Anna Guryanova

photo2Anna Guryanova is a BS/MA student at School of Diplomacy and International Relations, Seton Hall University. She has specific interests in economic development and foreign policy. Currently doing research on the economic aspect of ethnic and religious conflicts, and energy politics of oil abundant economies. Anna’s interest in the Basque Research project is a result of research on the unique history of Basque region and current role of the Basque community in Spain.

Emily Green

new6Emily Green is an undergraduate student at Seton Hall University’s School of Diplomacy and International Relations. She is currently pursuing a degree in both International Relations and Economics. Her passions include women’s rights, economic empowerment, and the post-conflict peace process. After working as Dr. Manojlovic’s research assistant for several months, she was approached to join the newly-formed Basque research team. She looks forward to gaining more insight on the impact of memory and forgiveness in the Basque peace process.

Originally from Phoenix, Arizona, Emily spends much of her free time attending lectures and events in nearby NYC. She is currently interning with the Permanent Mission of Malta to the United Nations, where she covers meetings and briefings on social and economic issues. She is excited to begin her senior thesis project next semester on the role of women in the mediation and post-conflict peace process.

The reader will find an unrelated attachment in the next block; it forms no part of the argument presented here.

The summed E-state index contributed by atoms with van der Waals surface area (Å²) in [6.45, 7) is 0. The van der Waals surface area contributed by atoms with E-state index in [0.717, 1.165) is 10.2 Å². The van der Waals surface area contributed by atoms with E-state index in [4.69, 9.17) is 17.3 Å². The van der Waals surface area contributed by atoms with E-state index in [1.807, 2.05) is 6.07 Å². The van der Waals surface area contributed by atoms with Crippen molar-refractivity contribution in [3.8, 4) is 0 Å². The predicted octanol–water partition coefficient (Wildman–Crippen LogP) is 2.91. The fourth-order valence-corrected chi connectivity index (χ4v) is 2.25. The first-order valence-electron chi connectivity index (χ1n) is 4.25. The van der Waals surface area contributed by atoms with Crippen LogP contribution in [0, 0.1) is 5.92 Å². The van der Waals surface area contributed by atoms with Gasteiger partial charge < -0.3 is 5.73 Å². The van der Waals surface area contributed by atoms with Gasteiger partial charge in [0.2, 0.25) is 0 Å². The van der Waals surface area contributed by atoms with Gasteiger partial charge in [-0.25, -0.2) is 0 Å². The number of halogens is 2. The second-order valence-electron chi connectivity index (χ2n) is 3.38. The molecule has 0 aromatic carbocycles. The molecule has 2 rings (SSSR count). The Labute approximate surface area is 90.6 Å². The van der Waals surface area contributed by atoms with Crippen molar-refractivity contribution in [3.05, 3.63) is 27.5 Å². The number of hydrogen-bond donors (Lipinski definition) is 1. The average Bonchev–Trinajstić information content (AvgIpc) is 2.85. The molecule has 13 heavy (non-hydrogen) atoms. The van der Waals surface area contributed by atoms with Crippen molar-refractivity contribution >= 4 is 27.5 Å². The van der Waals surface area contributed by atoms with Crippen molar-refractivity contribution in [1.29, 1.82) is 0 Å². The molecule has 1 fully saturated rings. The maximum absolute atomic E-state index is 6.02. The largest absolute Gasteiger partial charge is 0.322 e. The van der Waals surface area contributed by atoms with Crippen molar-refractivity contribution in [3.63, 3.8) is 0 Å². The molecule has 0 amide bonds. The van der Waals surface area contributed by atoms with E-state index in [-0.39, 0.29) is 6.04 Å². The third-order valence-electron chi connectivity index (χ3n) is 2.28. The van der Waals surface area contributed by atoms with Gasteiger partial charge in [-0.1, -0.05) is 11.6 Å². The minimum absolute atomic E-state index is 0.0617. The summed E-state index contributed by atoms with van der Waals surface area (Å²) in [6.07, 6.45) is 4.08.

Andrea Bartoli

andreabartoliAndrea Bartoli serves as a senior fellow at the Agirre Center. He is an international conflict resolution expert who has served in key academic and diplomatic positions for more than two decades. Dr. Bartoli served as the dean of the School of Diplomacy and International Relations at Seton Hall University from 2013-2019. Prior to his appointment, Bartoli served as dean of George Mason University’s School for Conflict Analysis and Resolution (S-CAR). Dr. Bartoli has been involved in many successful conflicts resolution programs on four continents over the past decades, especially as the representative of the Community of Sant’Egidio to the United Nations and the United States. Dr. Bartoli founded and directed the Center for International Conflict Resolution (CICR) at Columbia University where he remains a Senior Research Scholar and teaches courses on conflict resolution. While at CICR, he held the chair of the Columbia University Seminar on Conflict Resolution and served as the faculty coordinator of the Columbia University Conflict Resolution Network. Moreover, after being its Senior Vice President for many years, Dr. Bartoli has been the special representative of the Community of Sant’ Egidio to the United Nations, beginning with the Mozambique peace process (1990–1992). He has played this role in numerous other peacemaking processes, including those in Guatemala (1995), Algeria (1995), Kosovo (1998), Burundi (1999-2000), Democratic Republic of the Congo (1996-current).